How do you work?
Until Staples Advantage Mobile launched, Staples business customers did not have a mobile tool to order supplies and manage their account. Through customer feedback, Staples understood this to be a huge and growing problem.
We started by interviewing customers. A lot of them. We spoke with procurement officers in Fortune 500 companies. We spoke with front desk staff at doctors' offices. We spoke with volunteers at churches. From these interview we were able to identify pain points and challenges (there were a lot of both), as well as learn about hacks these people had created to overcome them and get the job done.
Once we understood the problems we set about prioritizing and solutioning. We focused on areas that we felt would have the biggest impact to users. We made it possible for users to create customizable workflows that streamlined approvals and simplified "saving for later" ordering. Throughout this work, we continually checked back with those we interviewed to get their feedback. Ideas that were user-approved stayed. Those that weren't were killed or rethought.
It's an App and a website
We designed our solution to work as both a mobile app and a website. Staples was concerned that requiring an app download, as well as prioritizing build for iOS or Android, would be a blocker for some users. This was supported by our customer interviews. So we intentionally built the solution to work on all platforms. Features that required app functionality were designed with exception scenarios to account for web users.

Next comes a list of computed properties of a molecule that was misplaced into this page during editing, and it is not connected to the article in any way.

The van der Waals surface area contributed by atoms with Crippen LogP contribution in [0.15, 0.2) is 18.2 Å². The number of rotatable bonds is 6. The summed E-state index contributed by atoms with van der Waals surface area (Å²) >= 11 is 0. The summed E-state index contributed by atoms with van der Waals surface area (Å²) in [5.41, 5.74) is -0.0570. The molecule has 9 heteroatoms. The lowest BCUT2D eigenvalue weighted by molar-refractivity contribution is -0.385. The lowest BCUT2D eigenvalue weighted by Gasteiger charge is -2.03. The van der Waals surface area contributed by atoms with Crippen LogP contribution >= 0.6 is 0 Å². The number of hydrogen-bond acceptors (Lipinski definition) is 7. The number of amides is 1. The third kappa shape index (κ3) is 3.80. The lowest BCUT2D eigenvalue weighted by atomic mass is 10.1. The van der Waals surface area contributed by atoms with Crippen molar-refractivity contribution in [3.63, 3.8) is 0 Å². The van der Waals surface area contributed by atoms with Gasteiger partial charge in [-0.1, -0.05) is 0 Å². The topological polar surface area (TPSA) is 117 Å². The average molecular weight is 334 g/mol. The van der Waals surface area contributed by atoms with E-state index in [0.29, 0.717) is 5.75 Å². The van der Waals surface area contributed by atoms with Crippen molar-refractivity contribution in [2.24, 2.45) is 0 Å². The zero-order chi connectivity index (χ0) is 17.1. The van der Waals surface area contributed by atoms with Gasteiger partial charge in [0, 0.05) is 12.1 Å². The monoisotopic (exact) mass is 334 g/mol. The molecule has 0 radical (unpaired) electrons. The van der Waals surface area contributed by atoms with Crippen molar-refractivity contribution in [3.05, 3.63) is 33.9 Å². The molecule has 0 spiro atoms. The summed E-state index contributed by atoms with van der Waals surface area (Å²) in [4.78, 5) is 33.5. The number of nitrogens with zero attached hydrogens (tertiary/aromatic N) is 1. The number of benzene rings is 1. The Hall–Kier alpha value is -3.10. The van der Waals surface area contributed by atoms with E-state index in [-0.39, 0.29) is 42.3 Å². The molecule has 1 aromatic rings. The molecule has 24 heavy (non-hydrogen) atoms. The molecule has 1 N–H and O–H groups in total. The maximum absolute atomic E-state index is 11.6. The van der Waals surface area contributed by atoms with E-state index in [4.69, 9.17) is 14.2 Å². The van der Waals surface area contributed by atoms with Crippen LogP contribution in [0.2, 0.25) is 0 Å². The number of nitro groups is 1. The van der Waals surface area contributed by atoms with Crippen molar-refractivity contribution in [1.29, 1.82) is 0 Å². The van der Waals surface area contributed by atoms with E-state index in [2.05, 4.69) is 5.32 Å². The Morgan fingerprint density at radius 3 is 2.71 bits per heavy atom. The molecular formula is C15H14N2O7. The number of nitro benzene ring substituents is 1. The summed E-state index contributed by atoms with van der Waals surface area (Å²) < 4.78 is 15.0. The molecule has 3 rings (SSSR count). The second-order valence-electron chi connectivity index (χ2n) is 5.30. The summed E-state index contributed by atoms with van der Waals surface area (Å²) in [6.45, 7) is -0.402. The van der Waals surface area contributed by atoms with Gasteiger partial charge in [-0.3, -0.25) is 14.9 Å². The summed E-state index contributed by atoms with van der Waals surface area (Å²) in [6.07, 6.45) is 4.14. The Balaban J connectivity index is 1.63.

Our differences are only skin-deep
A unique challenge on this project is that we could not touch or change the ecommerce engine that powered Staples Advantage. We ultimately created a unique and truly mobile-centric user interface that felt both completely different and at the same time tied in perfectly to the existing backend. Users never suspected this.
TASKS I COMPLETED
- Customer interviews
- User research
- Usability testing